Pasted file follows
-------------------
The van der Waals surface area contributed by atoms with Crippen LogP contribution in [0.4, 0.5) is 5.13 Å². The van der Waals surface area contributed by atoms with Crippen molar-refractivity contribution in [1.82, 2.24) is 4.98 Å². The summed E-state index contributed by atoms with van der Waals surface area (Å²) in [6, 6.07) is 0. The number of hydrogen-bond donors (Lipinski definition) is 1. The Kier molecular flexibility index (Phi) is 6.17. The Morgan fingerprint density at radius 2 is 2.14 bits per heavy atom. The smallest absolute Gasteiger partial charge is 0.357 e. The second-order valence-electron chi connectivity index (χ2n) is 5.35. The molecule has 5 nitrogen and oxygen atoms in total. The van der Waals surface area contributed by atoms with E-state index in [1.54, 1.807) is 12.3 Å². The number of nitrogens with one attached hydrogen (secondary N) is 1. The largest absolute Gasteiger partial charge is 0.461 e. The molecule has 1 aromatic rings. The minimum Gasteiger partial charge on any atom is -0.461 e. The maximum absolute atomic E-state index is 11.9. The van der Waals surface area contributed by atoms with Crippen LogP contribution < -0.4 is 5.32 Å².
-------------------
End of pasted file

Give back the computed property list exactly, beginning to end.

The van der Waals surface area contributed by atoms with Crippen LogP contribution in [0.4, 0.5) is 5.13 Å². The van der Waals surface area contributed by atoms with Crippen molar-refractivity contribution in [1.82, 2.24) is 4.98 Å². The summed E-state index contributed by atoms with van der Waals surface area (Å²) in [6, 6.07) is 0. The number of hydrogen-bond donors (Lipinski definition) is 1. The Kier molecular flexibility index (Phi) is 6.17. The Morgan fingerprint density at radius 2 is 2.14 bits per heavy atom. The smallest absolute Gasteiger partial charge is 0.357 e. The second-order valence-electron chi connectivity index (χ2n) is 5.35. The molecule has 5 nitrogen and oxygen atoms in total. The van der Waals surface area contributed by atoms with E-state index in [1.54, 1.807) is 12.3 Å². The number of nitrogens with one attached hydrogen (secondary N) is 1. The largest absolute Gasteiger partial charge is 0.461 e. The molecule has 1 aromatic rings. The minimum Gasteiger partial charge on any atom is -0.461 e. The maximum absolute atomic E-state index is 11.9. The van der Waals surface area contributed by atoms with Crippen LogP contribution < -0.4 is 5.32 Å².